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Finally, at an altitude of just 27.3 meters, pyrotechnic devices fired and began lowering the rover, attached to three bridles, toward the surface of Mars.
Once Curiosity’s lowering began, the rover immediately reconfigured itself from its stowed, interplanetary cruise configuration into its landing configuration.
Shortly thereafter, the extension bridles came to a full 25-foot extension below the descent stage, and at a relative velocity to the ground of just 0.75 m/s Curiosity made the first-ever wheels-first, sky crane landing on the surface of Mars.
Once landing was confirmed, it was discovered that Curiosity had touched down just 1.5 miles from the center of the targeted landing location – a record-setting (near-perfect) landing precision following a 350 million mile journey from Earth to Mars.
Curiosity’s landing brought NASA’s success rate at Mars to 14 in 20 (a 70 percent success rate) and 4 for 4 in the U.S. space agency’s attempts to land a rover on Mars (a stunning 100 percent success rate).
Once Curiosity was safely on the Martian surface, her landing site was named in honor of the recently passed pillar of science, or in this case, science-fiction, Ray Bradbury (Bradbury Landing).
The dedication continued the tradition of colloquially naming the landing sites of successfully-landed NASA Mars rovers, following Carl Sagan Memorial Station for Sojourner, Columbia Memorial Station for Spirit, and Challenger Memorial Station for Opportunity.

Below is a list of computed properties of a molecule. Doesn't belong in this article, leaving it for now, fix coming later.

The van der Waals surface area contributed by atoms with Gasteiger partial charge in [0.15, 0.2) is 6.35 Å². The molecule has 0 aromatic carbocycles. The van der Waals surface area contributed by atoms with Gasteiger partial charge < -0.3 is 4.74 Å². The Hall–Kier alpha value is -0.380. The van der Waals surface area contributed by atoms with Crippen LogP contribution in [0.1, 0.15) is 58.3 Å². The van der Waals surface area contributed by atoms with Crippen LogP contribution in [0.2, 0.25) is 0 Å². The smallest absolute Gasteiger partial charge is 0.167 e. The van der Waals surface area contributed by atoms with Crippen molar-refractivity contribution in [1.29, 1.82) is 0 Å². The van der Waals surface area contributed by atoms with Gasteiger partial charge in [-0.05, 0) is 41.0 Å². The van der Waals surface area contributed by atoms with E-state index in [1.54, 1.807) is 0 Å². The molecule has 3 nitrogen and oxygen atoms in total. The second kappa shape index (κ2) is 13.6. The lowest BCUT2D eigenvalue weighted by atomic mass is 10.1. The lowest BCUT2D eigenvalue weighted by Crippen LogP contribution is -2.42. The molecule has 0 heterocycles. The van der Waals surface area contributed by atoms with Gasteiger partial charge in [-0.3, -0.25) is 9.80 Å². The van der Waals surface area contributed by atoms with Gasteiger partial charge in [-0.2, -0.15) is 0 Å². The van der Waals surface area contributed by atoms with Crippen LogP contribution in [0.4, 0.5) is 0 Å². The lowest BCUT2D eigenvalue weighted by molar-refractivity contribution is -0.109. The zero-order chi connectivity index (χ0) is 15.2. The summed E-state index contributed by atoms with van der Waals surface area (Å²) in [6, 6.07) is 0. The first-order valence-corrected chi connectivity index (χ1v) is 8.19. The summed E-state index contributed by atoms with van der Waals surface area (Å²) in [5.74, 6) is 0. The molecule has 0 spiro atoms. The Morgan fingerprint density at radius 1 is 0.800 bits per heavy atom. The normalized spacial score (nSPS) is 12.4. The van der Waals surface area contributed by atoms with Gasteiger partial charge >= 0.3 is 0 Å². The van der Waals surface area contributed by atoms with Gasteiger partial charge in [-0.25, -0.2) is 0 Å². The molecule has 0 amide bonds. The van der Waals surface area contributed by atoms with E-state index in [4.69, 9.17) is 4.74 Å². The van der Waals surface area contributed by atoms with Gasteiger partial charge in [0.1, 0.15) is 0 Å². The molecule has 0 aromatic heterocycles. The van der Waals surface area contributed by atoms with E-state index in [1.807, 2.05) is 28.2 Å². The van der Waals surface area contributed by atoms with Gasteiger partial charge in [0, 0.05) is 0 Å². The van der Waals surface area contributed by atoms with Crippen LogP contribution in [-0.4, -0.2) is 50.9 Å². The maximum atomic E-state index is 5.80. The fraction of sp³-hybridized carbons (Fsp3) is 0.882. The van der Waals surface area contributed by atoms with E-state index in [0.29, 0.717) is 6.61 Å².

Just days after landing in Gale Crater, Curiosity shockingly (from the sheer short amount of time it took) accomplished its primary mission objective by determining that Gale Crater’s previous conditions were habitable for simple life forms.
The historic confirmation of this long-held scientific supposition highlighted in short order the benefits of robotic spacecraft exploration.
Curiosity’s examination of the Gale Crater riverbed revealed that the site was once a lakebed with mild water, the essential elemental ingredients for life, and a type of chemical energy source used by some microbes on Earth.
In addition to this momentous discovery, Curiosity has successfully assessed the natural radiation levels both during the flight to Mars and on the Martian surface, providing guidance for designing the protection needed for future human missions to Mars.
The rover has also measured the level of heavy-v-light variants of elements in the Martian atmosphere – information showing that much of Mars’ early atmosphere disappeared by processes favoring loss of lighter atoms, such as those from the top of the atmosphere.